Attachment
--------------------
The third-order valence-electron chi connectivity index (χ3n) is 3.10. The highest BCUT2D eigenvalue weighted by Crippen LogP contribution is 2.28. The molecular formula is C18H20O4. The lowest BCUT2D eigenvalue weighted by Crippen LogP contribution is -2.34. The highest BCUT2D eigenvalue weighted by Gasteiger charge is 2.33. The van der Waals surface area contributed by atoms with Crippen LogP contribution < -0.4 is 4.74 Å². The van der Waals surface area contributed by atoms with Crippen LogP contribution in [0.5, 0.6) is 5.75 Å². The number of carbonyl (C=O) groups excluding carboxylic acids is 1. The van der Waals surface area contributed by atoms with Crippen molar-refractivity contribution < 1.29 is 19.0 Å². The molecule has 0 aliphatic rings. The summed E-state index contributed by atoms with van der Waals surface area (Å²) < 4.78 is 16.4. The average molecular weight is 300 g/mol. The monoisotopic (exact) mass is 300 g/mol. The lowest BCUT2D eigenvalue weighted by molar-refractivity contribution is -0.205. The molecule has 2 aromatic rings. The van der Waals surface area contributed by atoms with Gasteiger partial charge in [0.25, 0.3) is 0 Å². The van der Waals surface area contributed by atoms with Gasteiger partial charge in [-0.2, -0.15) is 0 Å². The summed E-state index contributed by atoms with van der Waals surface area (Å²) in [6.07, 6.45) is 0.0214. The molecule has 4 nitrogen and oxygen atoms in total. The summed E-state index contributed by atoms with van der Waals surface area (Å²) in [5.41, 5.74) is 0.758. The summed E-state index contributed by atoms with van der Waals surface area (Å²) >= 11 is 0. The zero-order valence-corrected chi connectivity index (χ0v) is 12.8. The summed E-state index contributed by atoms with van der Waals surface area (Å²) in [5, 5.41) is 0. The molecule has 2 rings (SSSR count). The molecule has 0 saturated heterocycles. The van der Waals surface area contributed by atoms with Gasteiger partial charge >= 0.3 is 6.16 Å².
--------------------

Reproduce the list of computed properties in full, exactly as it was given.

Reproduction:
The third-order valence-electron chi connectivity index (χ3n) is 3.10. The highest BCUT2D eigenvalue weighted by Crippen LogP contribution is 2.28. The molecular formula is C18H20O4. The lowest BCUT2D eigenvalue weighted by Crippen LogP contribution is -2.34. The highest BCUT2D eigenvalue weighted by Gasteiger charge is 2.33. The van der Waals surface area contributed by atoms with Crippen LogP contribution < -0.4 is 4.74 Å². The van der Waals surface area contributed by atoms with Crippen LogP contribution in [0.5, 0.6) is 5.75 Å². The number of carbonyl (C=O) groups excluding carboxylic acids is 1. The van der Waals surface area contributed by atoms with Crippen molar-refractivity contribution < 1.29 is 19.0 Å². The molecule has 0 aliphatic rings. The summed E-state index contributed by atoms with van der Waals surface area (Å²) < 4.78 is 16.4. The average molecular weight is 300 g/mol. The monoisotopic (exact) mass is 300 g/mol. The lowest BCUT2D eigenvalue weighted by molar-refractivity contribution is -0.205. The molecule has 2 aromatic rings. The van der Waals surface area contributed by atoms with Gasteiger partial charge in [0.25, 0.3) is 0 Å². The van der Waals surface area contributed by atoms with Gasteiger partial charge in [-0.2, -0.15) is 0 Å². The summed E-state index contributed by atoms with van der Waals surface area (Å²) in [6.07, 6.45) is 0.0214. The molecule has 4 nitrogen and oxygen atoms in total. The summed E-state index contributed by atoms with van der Waals surface area (Å²) in [5.41, 5.74) is 0.758. The summed E-state index contributed by atoms with van der Waals surface area (Å²) >= 11 is 0. The zero-order valence-corrected chi connectivity index (χ0v) is 12.8. The summed E-state index contributed by atoms with van der Waals surface area (Å²) in [5, 5.41) is 0. The molecule has 2 rings (SSSR count). The molecule has 0 saturated heterocycles. The van der Waals surface area contributed by atoms with Gasteiger partial charge >= 0.3 is 6.16 Å².